Quality CSO Plans
NJ Water Workforce Training Program Inventory
The ultimate goal of this inventory is to help prepare residents to deal with issues surrounding combined sewer systems and become eligible for employment in the water workforce sector. This inventory was created to help New Jersey residents find training programs that could help them begin, or otherwise further, a career path in the water industry. Additionally, utilities and other training providers can use this as a tool to publicize their training opportunities. Many of the training providers on the list are organizations and unions in New Jersey that focus on construction, engineering, green infrastructure, and related trades.
Wells of Opportunity: Training Residents and Prioritizing Local Hiring for Water Infrastructure Projects in Newark
In the face of generational demands for water infrastructure investment, along with relatively high levels of unemployment, the City of Newark has instituted training programs to help bolster its water workforce. This report, produced by the Jersey Water Works CSO Committee, features two sections:
1) Newark’s Lead Service Line Apprenticeship Program: This describes the special apprenticeship program that was created to supply qualified residents for Newark’s fast-moving lead service line replacement program.
2) Newark’s Green Infrastructure Training Programs: This describes two programs, Ironbound Community Corporation Green Infrastructure Training Program and Newark Green Works, which were created partly in anticipation of the city’s combined sewer overflow (CSO) Long Term Control Plan (LTCP). The LTCP is expected to feature green infrastructure projects and will begin implementation in 2021.These programs can serve as models for other cities throughout New Jersey, and even the nation, that also seek to benefit from both training and prioritizing their local workforce to tackle water infrastructure challenges.
New Jersey Green Streets Case Studies
As of 2019, 151 municipalities in New Jersey have adopted complete streets policies, but most have not incorporated green streets language or requirements into their policies. Municipalities can enhance their roadways by incorporating green streets practices into their complete streets designs. Green streets can help meet regulatory requirements for stormwater management, provide important environmental and public health benefits, and provide social and economic benefits. These case studies show how 3 New Jersey communities—Hoboken, Highland Park, and Camden—planned and implemented green streets to achieve some of the benefits described.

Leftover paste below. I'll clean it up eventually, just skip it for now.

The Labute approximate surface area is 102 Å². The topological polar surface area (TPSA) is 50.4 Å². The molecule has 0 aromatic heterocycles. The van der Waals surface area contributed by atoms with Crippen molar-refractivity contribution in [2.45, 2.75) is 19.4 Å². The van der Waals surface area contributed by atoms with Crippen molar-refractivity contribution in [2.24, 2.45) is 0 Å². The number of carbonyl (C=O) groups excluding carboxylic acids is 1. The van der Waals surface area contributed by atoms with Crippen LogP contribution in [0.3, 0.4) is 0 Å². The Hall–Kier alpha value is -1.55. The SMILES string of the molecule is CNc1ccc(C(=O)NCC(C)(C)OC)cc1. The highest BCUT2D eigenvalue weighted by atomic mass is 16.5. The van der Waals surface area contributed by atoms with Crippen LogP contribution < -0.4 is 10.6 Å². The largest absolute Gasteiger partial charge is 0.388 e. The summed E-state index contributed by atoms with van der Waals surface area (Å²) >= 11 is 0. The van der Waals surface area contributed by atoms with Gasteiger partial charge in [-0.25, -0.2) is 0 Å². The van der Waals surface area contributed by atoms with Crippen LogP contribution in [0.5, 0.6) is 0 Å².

Green Infrastructure Recommendations for Consideration within the Green Acres Reauthorization
In July 2020, the Jersey Water Works Green Infrastructure Committee sent recommendations for consideration by the Department of Environmental Protection to the re-authorization of the Green Acres rules. The Green Infrastructure subcommittee focused its efforts to understand the limitations of the current rule towards green infrastructure, and propose revisions that integrate green infrastructure into the Green Acres grant application process while being consistent with the intent of the program and collect information on existing green infrastructure projects in parks. The document outlines suggested revisions to the Green Acres re-authorization to include and encourage, when appropriate, the evaluation and prioritization of green infrastructure and green stormwater infrastructure practices for conservation purposes regarding watershed protection.
Bolstering the Water Workforce with Innovative Programs
In the City of Camden, two programs were created to train residents of low-income communities and communities of color in green infrastructure maintenance and/or connect them to employment opportunities, including those in the water industry. One is PowerCorps Camden, administered by Center for Family Services and Camden County Municipal Utilities Authority, among others, and the other is Camden Works, administered by Center for Family Services and Cooper’s Ferry Partnership, among others. This case study details how these workforce training programs are structured, providing an overview that communities can refer to if they wish to create their own program. It also features insight on factors for success and lessons learned as these programs have navigated their first few years of operation.